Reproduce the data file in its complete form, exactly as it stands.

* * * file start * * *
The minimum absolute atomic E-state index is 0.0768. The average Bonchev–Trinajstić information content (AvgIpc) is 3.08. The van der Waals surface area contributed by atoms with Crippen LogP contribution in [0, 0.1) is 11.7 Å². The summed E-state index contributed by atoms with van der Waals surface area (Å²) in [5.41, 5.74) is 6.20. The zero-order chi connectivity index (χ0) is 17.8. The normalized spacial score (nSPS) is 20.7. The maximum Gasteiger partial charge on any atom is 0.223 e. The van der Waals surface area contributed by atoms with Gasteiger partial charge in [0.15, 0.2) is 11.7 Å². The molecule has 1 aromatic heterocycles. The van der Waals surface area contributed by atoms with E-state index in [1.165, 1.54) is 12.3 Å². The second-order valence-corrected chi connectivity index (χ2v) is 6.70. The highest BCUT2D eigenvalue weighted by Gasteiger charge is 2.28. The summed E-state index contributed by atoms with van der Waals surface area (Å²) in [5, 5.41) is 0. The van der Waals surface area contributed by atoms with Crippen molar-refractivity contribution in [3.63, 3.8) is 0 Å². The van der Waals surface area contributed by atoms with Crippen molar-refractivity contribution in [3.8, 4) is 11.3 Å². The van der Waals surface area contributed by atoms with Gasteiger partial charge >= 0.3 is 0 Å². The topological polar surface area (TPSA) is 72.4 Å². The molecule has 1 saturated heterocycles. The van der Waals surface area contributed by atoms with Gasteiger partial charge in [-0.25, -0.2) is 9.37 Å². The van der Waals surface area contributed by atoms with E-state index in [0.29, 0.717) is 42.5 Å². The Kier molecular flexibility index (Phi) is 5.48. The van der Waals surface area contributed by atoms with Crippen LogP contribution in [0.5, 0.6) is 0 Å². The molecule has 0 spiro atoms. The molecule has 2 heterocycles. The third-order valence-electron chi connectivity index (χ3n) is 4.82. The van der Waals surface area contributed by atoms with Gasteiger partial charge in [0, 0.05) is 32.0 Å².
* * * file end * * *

The minimum absolute atomic E-state index is 0.0768. The average Bonchev–Trinajstić information content (AvgIpc) is 3.08. The van der Waals surface area contributed by atoms with Crippen LogP contribution in [0, 0.1) is 11.7 Å². The summed E-state index contributed by atoms with van der Waals surface area (Å²) in [5.41, 5.74) is 6.20. The zero-order chi connectivity index (χ0) is 17.8. The normalized spacial score (nSPS) is 20.7. The maximum Gasteiger partial charge on any atom is 0.223 e. The van der Waals surface area contributed by atoms with Gasteiger partial charge in [0.15, 0.2) is 11.7 Å². The molecule has 1 aromatic heterocycles. The van der Waals surface area contributed by atoms with E-state index in [1.165, 1.54) is 12.3 Å². The second-order valence-corrected chi connectivity index (χ2v) is 6.70. The highest BCUT2D eigenvalue weighted by Gasteiger charge is 2.28. The summed E-state index contributed by atoms with van der Waals surface area (Å²) in [5, 5.41) is 0. The van der Waals surface area contributed by atoms with Crippen molar-refractivity contribution in [3.63, 3.8) is 0 Å². The van der Waals surface area contributed by atoms with Crippen molar-refractivity contribution in [3.8, 4) is 11.3 Å². The van der Waals surface area contributed by atoms with Gasteiger partial charge >= 0.3 is 0 Å². The topological polar surface area (TPSA) is 72.4 Å². The molecule has 1 saturated heterocycles. The van der Waals surface area contributed by atoms with Gasteiger partial charge in [-0.25, -0.2) is 9.37 Å². The van der Waals surface area contributed by atoms with E-state index in [0.29, 0.717) is 42.5 Å². The Kier molecular flexibility index (Phi) is 5.48. The van der Waals surface area contributed by atoms with Crippen LogP contribution in [0.5, 0.6) is 0 Å². The molecule has 0 spiro atoms. The molecule has 2 heterocycles. The third-order valence-electron chi connectivity index (χ3n) is 4.82. The van der Waals surface area contributed by atoms with Gasteiger partial charge in [0, 0.05) is 32.0 Å².